Quantifying the Value of the Ocean's Resources

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A diver explores a hard coral reef with Anthias and Damsels in the shallow waters off Amed (Jemeluk) near Bali, Indonesia.
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Certain habitats are great for generating fish, some habitats are key for storing carbon, and others are great for tourism. But we've never put a number on how much they are worth.

The Nature Conservancy, an organization devoted to protecting ecologically important lands and waters, has been working on a solution with "The Atlas of Ocean Wealth." It's a book that maps the benefits of ocean ecosystems to help governments and businesses make informed decisions and investments for the sustainable growth of coastal and marine resources. Researchers gathered data from traditional sources, new technology, and various photography and travel sites.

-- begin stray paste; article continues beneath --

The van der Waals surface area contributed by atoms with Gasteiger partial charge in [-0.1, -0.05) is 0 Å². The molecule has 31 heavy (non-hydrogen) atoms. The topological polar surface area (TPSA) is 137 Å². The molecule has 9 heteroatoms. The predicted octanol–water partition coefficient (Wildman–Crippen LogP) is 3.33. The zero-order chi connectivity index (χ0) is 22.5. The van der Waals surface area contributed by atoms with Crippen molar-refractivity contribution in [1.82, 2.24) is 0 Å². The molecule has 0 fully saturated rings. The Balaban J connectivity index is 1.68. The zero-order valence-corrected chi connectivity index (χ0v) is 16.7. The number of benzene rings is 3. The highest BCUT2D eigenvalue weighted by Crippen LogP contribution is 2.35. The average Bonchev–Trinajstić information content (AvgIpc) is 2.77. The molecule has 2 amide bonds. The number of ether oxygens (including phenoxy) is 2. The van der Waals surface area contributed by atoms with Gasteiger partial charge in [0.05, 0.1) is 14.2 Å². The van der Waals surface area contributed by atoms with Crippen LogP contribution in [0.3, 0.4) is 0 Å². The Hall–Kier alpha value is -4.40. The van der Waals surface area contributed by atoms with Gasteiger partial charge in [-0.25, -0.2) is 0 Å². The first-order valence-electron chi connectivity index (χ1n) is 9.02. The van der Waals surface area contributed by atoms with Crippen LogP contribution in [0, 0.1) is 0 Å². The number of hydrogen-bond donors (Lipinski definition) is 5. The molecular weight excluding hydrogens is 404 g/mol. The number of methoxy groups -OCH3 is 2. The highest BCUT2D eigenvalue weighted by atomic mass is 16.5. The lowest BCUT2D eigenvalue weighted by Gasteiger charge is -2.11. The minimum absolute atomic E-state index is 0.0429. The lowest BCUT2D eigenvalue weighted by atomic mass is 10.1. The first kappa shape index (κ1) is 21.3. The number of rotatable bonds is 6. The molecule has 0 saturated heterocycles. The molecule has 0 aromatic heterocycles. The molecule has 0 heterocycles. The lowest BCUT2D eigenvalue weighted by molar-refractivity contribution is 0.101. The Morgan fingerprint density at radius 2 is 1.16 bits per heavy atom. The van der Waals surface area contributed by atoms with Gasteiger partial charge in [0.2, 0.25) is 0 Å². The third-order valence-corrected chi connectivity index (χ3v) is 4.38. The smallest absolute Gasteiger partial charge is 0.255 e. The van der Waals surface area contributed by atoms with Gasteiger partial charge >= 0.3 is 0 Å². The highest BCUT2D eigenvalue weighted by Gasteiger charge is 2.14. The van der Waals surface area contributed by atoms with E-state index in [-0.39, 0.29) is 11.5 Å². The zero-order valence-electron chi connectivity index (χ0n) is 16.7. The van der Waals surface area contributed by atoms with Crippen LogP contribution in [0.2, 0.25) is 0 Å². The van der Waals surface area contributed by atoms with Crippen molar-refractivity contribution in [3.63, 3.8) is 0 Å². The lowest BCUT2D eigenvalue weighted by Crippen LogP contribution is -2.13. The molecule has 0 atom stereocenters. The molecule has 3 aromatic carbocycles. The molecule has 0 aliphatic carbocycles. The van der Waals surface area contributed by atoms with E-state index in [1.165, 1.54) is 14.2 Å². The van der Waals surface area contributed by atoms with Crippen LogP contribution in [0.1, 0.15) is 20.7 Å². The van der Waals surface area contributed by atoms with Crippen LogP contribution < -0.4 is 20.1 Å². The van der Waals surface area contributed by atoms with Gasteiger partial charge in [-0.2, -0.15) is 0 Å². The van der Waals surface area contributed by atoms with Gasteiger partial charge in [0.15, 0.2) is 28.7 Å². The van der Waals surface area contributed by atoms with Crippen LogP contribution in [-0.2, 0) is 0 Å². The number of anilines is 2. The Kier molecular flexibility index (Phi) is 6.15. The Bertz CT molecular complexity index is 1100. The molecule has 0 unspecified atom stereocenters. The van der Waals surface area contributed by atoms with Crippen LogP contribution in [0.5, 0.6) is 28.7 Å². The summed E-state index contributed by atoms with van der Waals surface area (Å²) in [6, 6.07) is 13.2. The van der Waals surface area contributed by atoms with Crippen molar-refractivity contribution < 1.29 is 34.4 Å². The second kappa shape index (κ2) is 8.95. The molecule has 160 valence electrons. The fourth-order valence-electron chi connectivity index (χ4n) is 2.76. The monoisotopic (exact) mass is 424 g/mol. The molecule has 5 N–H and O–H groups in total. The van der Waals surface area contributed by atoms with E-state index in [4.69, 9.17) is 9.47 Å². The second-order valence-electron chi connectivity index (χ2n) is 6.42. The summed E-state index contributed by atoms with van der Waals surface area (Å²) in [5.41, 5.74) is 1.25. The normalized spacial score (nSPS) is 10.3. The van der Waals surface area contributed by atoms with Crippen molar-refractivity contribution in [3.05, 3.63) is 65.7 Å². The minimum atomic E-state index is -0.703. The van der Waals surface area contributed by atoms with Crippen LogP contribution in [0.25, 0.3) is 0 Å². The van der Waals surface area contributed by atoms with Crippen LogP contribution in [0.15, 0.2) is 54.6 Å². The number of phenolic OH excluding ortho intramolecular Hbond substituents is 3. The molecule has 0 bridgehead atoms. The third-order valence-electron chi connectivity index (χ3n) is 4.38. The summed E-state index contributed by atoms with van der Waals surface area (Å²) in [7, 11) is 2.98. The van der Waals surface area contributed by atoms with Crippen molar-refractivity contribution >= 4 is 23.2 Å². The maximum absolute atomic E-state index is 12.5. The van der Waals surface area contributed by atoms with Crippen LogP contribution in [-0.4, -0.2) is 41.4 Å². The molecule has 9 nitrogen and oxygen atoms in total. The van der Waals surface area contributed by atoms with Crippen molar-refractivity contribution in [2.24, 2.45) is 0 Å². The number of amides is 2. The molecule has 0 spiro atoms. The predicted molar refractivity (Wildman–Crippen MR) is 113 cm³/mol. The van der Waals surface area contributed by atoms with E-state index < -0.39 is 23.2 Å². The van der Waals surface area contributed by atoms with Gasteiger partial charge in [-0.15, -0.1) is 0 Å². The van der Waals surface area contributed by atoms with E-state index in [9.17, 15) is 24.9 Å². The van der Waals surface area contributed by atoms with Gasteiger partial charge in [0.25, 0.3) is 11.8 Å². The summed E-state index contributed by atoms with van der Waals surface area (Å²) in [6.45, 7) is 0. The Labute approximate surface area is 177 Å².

Mark Spalding, senior marine scientist at The Nature Conservancy, is the lead author of the Atlas. He says the project started at least 10 years ago, and the work began with the value of oysters to ecosystems. Click on the 'Listen' button above to hear our full interview with Mark Spalding.